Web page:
Gaming BuffetLots of interesting news all at once, so let's have a look.
You Must Build A Boat (iOS, Android, Kindle), which is one of my favorite games of 2015 (top three, actually) is receiving a content upgrade that has already gone live. It includes daily challenges as well as a few welcome tweaks (for example, if you finish the game once, you don't have to go through the tutorial again if you restart the game).
YMBAB is an outstanding game. and you should play it if you haven't done so already.
Here's a new game that just got announced: Ride the Rails: Where the Water Tastes Like Wine (thanks, RPS). Here's a game description: a bleak American folk tale about traveling, sharing stories, and surviving manifest destiny.
Just take my money.
There's a trailer at the link, and it looks stylish and distinctive. Coming next year.
Sony announced some interesting game at their something or other event a few days (seriously, there are so many "events" that they begin to lose individual meaning and sort of mass into a pudding-like consistency).
First, there's this: Ni no Kuni II Announced For PS4. Here's the blurb:
...Level-5 announced Ni no Kuni II, a sequel to the lovely cartoon role-playing game they developed in coordination with the talented animators at Studio Ghibli.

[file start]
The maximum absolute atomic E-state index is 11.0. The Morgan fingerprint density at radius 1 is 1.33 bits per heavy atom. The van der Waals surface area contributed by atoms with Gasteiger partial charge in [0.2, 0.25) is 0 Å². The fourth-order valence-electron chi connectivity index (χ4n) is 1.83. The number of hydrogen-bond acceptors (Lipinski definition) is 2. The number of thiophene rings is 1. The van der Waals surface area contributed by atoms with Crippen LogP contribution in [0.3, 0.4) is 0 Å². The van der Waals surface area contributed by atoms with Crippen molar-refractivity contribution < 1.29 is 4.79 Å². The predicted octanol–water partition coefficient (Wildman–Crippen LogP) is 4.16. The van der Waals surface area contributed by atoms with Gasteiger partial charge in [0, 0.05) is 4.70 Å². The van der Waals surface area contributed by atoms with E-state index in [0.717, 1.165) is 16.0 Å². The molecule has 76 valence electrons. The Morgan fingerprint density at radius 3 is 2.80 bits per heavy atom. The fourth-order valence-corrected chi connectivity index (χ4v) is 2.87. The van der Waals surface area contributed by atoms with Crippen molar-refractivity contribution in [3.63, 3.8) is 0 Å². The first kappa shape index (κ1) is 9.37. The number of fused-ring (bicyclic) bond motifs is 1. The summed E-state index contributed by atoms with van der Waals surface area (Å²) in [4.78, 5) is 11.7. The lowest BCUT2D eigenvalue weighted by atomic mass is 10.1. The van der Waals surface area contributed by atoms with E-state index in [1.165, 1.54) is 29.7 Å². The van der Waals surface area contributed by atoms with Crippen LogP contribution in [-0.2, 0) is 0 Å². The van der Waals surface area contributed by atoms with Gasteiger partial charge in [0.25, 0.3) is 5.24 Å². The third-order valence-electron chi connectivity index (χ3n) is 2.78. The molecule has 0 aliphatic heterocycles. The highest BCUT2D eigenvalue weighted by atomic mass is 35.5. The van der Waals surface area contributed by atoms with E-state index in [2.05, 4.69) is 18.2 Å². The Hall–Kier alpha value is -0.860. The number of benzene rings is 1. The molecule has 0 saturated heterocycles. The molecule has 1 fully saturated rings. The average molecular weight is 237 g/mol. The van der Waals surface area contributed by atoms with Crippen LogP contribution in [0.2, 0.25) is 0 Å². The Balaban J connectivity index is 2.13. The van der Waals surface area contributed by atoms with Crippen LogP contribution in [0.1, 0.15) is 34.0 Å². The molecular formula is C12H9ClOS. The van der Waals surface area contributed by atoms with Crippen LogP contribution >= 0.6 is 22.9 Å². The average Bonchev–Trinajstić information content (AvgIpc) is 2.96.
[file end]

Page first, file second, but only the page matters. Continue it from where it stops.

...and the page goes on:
There's a trailer at the link, and you seriously need to go watch it. It's spectacular. And if you don't know anything about Studio Ghibli, it might be the greatest animation studio in the world: Wikipedia.
Sony also announced an incredibly silly game that looks like all kinds of fun: 100-Foot Robot Golf. I'm sure I will be buying that as soon as it's released.
Finally, this game deserves a mention: 1,000 Heads Among the Trees. It's not released yet, but the game description includes this: Discover an exquisite corpse-style narrative...
Now, two notes on games I've written about before.
I beat Thea: the Awakening's main plot after 60+ hours. That's not how long a single game takes, but I kept restarting and optimizing what I was doing (which is one of the irresistible attractions of the game). This is an outstanding piece of work, entirely addictive, and I can tell from the Steam numbers that they're getting some traction.
Here's the most important single thing to remember about Thea: people are important. Attracting new villagers, and protecting existing villagers/expeditioners, is far, far more important than other games, where individual people are treated like spreadsheet assets. Treat people as disposable in Thea and you will lose, lose, lose.
I've spent a bit more time with Just Cause 3, and other than the eternally infuriating local leaderboards (which are incredibly intrusive and can't be turned off), the game is every bit as much fun as expected. And yes, you can steal a plane, fly up and up, jump out, activate the wingsuit, and roar toward the ground.